By the time he was in high school, dean and professor Alec Gallimore had two clear goals: become an astronaut and fly a spacecraft he’d helped design. He knows there were times when this particular career plan sounded, well, kind of out there.
But getting out there was really the whole point.
Gallimore’s interest in electric propulsion grew out of his love for science fiction – specifically Star Trek and 2001: A Space Odyssey – and his fascination with the idea of taking high-speed travel to the extreme. But unlike a lot of teenage sci-fi fans, Gallimore, now the Robert J. Vlasic Dean of Engineering, the Richard F. and Eleanor A. Towner Professor of Engineering, and an Arthur F. Thurnau Professor, put himself on course for his own space odyssey.
His Plasmadynamics and Electric Propulsion Lab works on leveraging the long-haul potential of electric propulsion to build systems capable of extremely long space missions. The X3 plasma thruster his team developed in partnership with NASA and the U.S. Air Force is part of a prototype propulsion system that NASA is considering for a future mission sending humans to Mars.
There are two dominant ways to move a spacecraft, depending on how far it’s going and – to a degree – how quickly it needs to get there. Most people are familiar with chemical propulsion – burning a chemical fuel that generates enough thrust to send big, heavy payloads into space. Chemical systems give a big push, then shut down once the craft reaches its desired speed or orbit. They’re great for “short” trips, like going to the moon.
Electric propulsion, on the other hand, uses onboard spacecraft power, typically produced from solar cells, to superheat a gas – usually xenon or krypton. The heat causes electrons to break away from the gas molecules, forming a plasma of positively charged ions and negatively charged electrons. Then the system applies magnetism and voltage, pushing the ions out the back end of the craft at speeds 10 times faster than combustion can achieve.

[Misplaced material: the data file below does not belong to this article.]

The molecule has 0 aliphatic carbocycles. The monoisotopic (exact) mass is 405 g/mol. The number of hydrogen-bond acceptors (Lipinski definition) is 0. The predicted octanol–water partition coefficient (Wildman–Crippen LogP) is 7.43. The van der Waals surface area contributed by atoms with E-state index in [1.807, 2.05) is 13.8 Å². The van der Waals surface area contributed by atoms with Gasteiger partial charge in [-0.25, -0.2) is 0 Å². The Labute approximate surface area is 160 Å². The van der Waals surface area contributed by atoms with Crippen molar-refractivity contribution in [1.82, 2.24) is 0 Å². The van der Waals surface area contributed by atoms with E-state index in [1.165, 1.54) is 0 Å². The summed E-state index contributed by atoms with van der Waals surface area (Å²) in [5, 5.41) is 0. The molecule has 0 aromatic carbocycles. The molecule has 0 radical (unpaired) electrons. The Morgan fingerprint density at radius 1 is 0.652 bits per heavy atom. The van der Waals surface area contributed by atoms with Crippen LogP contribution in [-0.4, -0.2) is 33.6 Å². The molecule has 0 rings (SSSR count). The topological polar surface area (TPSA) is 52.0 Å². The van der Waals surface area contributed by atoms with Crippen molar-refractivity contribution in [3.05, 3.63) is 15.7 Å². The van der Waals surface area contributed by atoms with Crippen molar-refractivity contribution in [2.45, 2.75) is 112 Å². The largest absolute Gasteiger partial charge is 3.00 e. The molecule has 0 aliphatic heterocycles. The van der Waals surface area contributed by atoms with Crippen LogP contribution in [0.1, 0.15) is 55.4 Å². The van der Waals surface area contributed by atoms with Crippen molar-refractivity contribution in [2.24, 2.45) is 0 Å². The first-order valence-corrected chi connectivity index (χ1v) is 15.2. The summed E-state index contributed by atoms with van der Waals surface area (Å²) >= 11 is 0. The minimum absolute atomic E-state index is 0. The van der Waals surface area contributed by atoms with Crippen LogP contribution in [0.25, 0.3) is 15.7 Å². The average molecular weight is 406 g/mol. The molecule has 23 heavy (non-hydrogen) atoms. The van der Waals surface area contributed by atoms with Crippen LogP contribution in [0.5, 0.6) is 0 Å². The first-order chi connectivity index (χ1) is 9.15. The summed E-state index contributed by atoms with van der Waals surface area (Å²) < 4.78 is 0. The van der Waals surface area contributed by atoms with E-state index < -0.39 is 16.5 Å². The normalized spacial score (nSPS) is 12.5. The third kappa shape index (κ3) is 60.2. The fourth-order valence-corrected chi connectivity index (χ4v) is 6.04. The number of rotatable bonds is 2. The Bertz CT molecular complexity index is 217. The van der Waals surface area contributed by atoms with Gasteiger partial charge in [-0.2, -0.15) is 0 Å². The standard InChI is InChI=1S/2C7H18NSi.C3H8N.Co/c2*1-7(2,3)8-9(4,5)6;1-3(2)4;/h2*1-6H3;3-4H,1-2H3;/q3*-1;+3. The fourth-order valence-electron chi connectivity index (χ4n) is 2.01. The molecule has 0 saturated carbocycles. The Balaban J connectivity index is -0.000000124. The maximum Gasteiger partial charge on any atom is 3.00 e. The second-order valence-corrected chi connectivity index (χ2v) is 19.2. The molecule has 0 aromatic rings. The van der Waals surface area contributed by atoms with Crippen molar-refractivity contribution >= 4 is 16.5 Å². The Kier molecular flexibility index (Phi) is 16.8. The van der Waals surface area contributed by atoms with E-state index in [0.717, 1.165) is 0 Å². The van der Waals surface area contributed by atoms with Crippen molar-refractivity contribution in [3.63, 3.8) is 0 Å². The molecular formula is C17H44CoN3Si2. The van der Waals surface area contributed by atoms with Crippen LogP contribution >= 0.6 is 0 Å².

Electric propulsion uses far less propellant than combustion and, given enough time, can reach speeds about 10 times that of a chemical system.
NASA’s Apollo missions, for example, used chemical combustion to reach the moon in three days. A plasma system could cover that same 238,900 miles in 2 hours but would take months to reach that speed. That makes electric propulsion especially well-suited to providing a sustained push for really long trips – like going to Mars.
Initially looking for his own ticket to space, Gallimore earned a bachelor’s in aeronautical engineering at Rensselaer Polytechnic Institute and his Master’s and Ph.D. in aerospace engineering at Princeton. He worked at NASA while still a student and learned a lot about what it takes to be an astronaut. He met astronaut Franklin Chang Diaz, who had flown on seven space shuttle missions, and decided to emulate the mechanical engineer and physicist, who’d also developed his own plasma propulsion system.
At the time, NASA required prospective astronauts to have some work experience, so in 1992, when Michigan offered Gallimore an opportunity to inherit the largest vacuum chamber at any university, he took U-M up on the offer. Besides, he figured a short-term stint as a professor would be fun in that he would work with very bright students and it would spare him the hassle of working for a traditional boss.
He never expected to love it so much. As Gallimore ticks off the list of things he considers the best parts of his job – his research; his lab; being around smart, enthusiastic young people; mentoring graduate students – it’s clear he has no regrets.
“I love learning things and making an impact,” he said.
Gallimore has mentored more than 35 PhD students, and he considers each of them extended family. He’s celebrated with them, laughed with them, counseled and comforted them. They send him photos of new babies and pictures from visits with other former students.
Not long ago, Gallimore received an email with an attached picture of a man in his 40s holding an award.
“Dear Professor Gallimore,” the letter read. “I was in your undergraduate Spacecraft Design and Propulsion classes a little over 18 years ago, and I wanted to let you know how your lecture on electric propulsion shaped me…”
The former student had become an engineer on a Boeing communications satellite project. The award he received for his work on the project sparked conversations about mentoring and great teachers.
“…I felt it was long overdue that I share this with you,” he wrote.
Meanwhile, Gallimore’s research continues to shape the electric propulsion field. His lab conducted research on the thruster used on the still-ongoing NASA Dawn mission, a spacecraft that has orbited two dwarf planets in the asteroid belt between Mars and Jupiter. Under his guidance Michigan has led a six-university Air Force Center of Excellence since 2010.
And even after 30 years of work with plasma thrusters, Gallimore retains a sense of wonder that these things actually work.
“I’m always awed by it,” he said. “You’re taking a wire, and you’re taking an inert gas, and somehow you’re combining those things to make thrust. It’s kind of magical.”